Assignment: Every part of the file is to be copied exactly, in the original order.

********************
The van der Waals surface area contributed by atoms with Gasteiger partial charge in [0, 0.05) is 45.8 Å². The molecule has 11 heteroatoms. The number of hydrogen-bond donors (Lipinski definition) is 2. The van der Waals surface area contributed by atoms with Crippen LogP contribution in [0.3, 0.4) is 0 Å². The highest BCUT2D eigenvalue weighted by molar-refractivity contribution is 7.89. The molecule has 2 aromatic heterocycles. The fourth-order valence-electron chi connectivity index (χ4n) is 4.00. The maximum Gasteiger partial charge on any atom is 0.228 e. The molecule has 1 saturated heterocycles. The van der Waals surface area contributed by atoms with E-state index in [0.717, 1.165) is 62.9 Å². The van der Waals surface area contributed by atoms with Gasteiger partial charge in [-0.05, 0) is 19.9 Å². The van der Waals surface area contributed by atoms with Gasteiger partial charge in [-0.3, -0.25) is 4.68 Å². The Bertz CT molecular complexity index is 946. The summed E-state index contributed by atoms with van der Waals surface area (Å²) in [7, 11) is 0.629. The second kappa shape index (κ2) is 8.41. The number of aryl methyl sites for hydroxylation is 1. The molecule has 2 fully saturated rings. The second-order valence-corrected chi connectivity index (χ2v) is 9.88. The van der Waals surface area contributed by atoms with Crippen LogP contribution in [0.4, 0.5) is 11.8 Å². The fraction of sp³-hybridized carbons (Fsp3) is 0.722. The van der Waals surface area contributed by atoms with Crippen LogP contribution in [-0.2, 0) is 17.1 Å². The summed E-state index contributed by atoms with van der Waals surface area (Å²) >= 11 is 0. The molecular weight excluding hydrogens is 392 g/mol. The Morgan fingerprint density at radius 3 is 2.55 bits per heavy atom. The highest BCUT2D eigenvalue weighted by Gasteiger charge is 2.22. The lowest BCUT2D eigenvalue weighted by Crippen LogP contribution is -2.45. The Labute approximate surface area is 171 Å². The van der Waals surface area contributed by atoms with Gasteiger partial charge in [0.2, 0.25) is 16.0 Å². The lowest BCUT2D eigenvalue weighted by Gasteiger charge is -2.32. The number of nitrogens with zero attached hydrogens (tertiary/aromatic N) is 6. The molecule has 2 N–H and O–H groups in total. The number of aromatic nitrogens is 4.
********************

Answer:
The van der Waals surface area contributed by atoms with Gasteiger partial charge in [0, 0.05) is 45.8 Å². The molecule has 11 heteroatoms. The number of hydrogen-bond donors (Lipinski definition) is 2. The van der Waals surface area contributed by atoms with Crippen LogP contribution in [0.3, 0.4) is 0 Å². The highest BCUT2D eigenvalue weighted by molar-refractivity contribution is 7.89. The molecule has 2 aromatic heterocycles. The fourth-order valence-electron chi connectivity index (χ4n) is 4.00. The maximum Gasteiger partial charge on any atom is 0.228 e. The molecule has 1 saturated heterocycles. The van der Waals surface area contributed by atoms with E-state index in [0.717, 1.165) is 62.9 Å². The van der Waals surface area contributed by atoms with Gasteiger partial charge in [-0.05, 0) is 19.9 Å². The van der Waals surface area contributed by atoms with Gasteiger partial charge in [-0.3, -0.25) is 4.68 Å². The Bertz CT molecular complexity index is 946. The summed E-state index contributed by atoms with van der Waals surface area (Å²) in [7, 11) is 0.629. The second kappa shape index (κ2) is 8.41. The number of aryl methyl sites for hydroxylation is 1. The molecule has 2 fully saturated rings. The second-order valence-corrected chi connectivity index (χ2v) is 9.88. The van der Waals surface area contributed by atoms with Crippen LogP contribution in [0.4, 0.5) is 11.8 Å². The fraction of sp³-hybridized carbons (Fsp3) is 0.722. The van der Waals surface area contributed by atoms with Crippen LogP contribution in [-0.2, 0) is 17.1 Å². The summed E-state index contributed by atoms with van der Waals surface area (Å²) >= 11 is 0. The molecular weight excluding hydrogens is 392 g/mol. The Morgan fingerprint density at radius 3 is 2.55 bits per heavy atom. The highest BCUT2D eigenvalue weighted by Gasteiger charge is 2.22. The lowest BCUT2D eigenvalue weighted by Crippen LogP contribution is -2.45. The Labute approximate surface area is 171 Å². The van der Waals surface area contributed by atoms with Gasteiger partial charge in [0.2, 0.25) is 16.0 Å². The lowest BCUT2D eigenvalue weighted by Gasteiger charge is -2.32. The number of nitrogens with zero attached hydrogens (tertiary/aromatic N) is 6. The molecule has 2 N–H and O–H groups in total. The number of aromatic nitrogens is 4.